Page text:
MAcc student, athlete seeks success in the classroom and on the track

KU School of Business
4 min readMay 7, 2024


Chandler Gibbens

Chandler Gibbens does not have a favorite traditional KU memory. But as a track and cross-country athlete, there is one that stands out. In 2023, at the Stanford Invitational Track and Field competition, he broke the men’s 5K record and earned a personal record with a time of 13:28.71. Gibbens shared the moment with his father, who had been watching from the sidelines and ran to embrace him as he crossed the finish line.

Gibbens has an impressive record for track and field and cross country. In high school, the Columbia, Missouri, native won a combined eight letters, and he and his team were the 2018 Sectional Cross Country Champions and the 2019 District Champions.

Despite family ties to the University of Missouri, Gibbens found his calling at the University of Kansas after a call from the university’s track coach and a visit to Lawrence. From there, Gibbens was sold on KU. He was the team captain for the KU cross country team in 2023 and won both the men’s 5K and 10K at the 2023 Big 12 Championship, making him the first Jayhawk in history to complete this distance sweep.

Juggling academic demands with training and competing for cross-country and track takes focus and commitment, but Gibbens found a method that works for him.

Gibbens running at a cross country event.

“It was definitely tough,” Gibbens said. “I feel like it took me a while to find a good balance, when your goal is to do a workout or go to practice, not be distracted by school or outside chatter or anything. It’s setting boundaries and figuring out what times you need to be doing one thing and what times you need to be doing another thing.”

Initially majoring in political science, Gibbens realized he would complete that major sooner than he had anticipated, and seeking a challenge, he began thinking of ways to double-major.

“As COVID was winding up, I thought I was going to finish up political science quickly, so I started looking for something else to double-major in, and I was waffling between finance and accounting,” Gibbens said.

Gibbens enrolled in two introductory accounting classes and found he enjoyed them. Over time, accounting became his primary major. He always appreciated math and statistics but never thought he would focus on a field that specializes in that. This led him to apply for the Master of Accounting (MAcc) program, which he will graduate from this spring.

The program is aimed at students looking to enhance their professional options and is offered for 10 weeks during the spring semester. Students can earn their CPA credentials before entering the workforce. After taking accounting classes and enjoying them, he contemplated enrolling in a fifth year because of his eligibility from track. He also planned on taking the CPA.

“I had this full extra year, and the more I thought about MAcc and taking the CPA and that whole process, the more it was a bonus for me that I had gotten that extra year from COVID,” Gibbens said. “Now, I have a job lined up at EY next year.”

The MAcc program and School of Business prepared Gibbens to enter the workforce. Hearing from professors who have had professional experiences and listening to guest speakers share their stories really impacted his mindset on how to solve issues he may run into one day.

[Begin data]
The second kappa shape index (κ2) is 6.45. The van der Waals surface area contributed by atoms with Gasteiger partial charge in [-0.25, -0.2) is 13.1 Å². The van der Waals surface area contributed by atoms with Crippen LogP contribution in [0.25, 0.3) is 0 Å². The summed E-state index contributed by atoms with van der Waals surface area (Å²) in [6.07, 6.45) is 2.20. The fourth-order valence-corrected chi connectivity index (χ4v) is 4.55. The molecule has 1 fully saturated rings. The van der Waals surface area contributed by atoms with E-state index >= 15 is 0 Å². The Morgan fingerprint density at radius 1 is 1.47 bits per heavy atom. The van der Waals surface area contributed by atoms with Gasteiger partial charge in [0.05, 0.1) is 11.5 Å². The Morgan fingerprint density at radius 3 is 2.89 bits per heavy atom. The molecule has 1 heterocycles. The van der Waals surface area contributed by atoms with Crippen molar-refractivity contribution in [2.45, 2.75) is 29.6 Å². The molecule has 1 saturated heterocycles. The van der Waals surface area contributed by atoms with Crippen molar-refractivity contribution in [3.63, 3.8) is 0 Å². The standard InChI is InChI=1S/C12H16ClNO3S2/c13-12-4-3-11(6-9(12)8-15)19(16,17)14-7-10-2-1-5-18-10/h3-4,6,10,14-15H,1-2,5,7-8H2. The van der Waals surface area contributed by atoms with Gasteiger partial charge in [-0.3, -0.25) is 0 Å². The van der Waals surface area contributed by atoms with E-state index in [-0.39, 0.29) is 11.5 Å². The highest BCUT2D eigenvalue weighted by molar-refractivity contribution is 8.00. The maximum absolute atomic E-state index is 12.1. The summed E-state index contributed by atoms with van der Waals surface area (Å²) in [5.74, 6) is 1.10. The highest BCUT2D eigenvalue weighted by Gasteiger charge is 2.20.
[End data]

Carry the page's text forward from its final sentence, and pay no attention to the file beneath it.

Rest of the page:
“Another big thing that I think has been helpful is some classes will bring in guest speakers and people who have a lot of experience in exactly what I am going to be doing,” Gibbens said. “Getting to hear from them and professors who also have that experience has also been really helpful. I think that kind of helps keep you focused too on all the work that is going on, that this is applicable.”

When thinking of students who may want to apply to the MAcc program, Gibbens emphasizes how great it is. He notes the connections that can be made and how helpful it is for finding people in public accounting for future involvement. The program offers many opportunities outside of the academic and professional, and many events are put on for social opportunities.

Gibbens has taken many lessons out of his time at KU, some more memorable than others.

“Hard work is going to be rewarded,” Gibbens said. “Both on the track and here in the business school that has been proven true a lot of the time. On the track, it is easier to see, but the time put into homework and studying definitely translates into success in the classroom. Success in the classroom will translate into success professionally. The time and effort you put into something is definitely going to come back to reward you.”

Gibbens will be moving to Chicago for his job at EY, where he will work in the tax department. He’s never been to Chicago, and he is excited to start working on his own. He also knows he can continue his love of running without being on a team at a major university.

As he reflects on his time as a student, Gibbens would tell his younger self to slow down and enjoy everything more. He feels that he was too focused on the next step rather than being present and taking in the moment.

“That is something I am working on now, especially kind of having finished up school and finishing up my last year of eligibility for track,” Gibbens said. “Kind of not being so results-oriented and being happier with the opportunities to do things that I’ve had and enjoy the moment.”

By Grace Ludes



KU School of Business

Stories about the students, alumni, faculty and staff of the University of Kansas School of Business.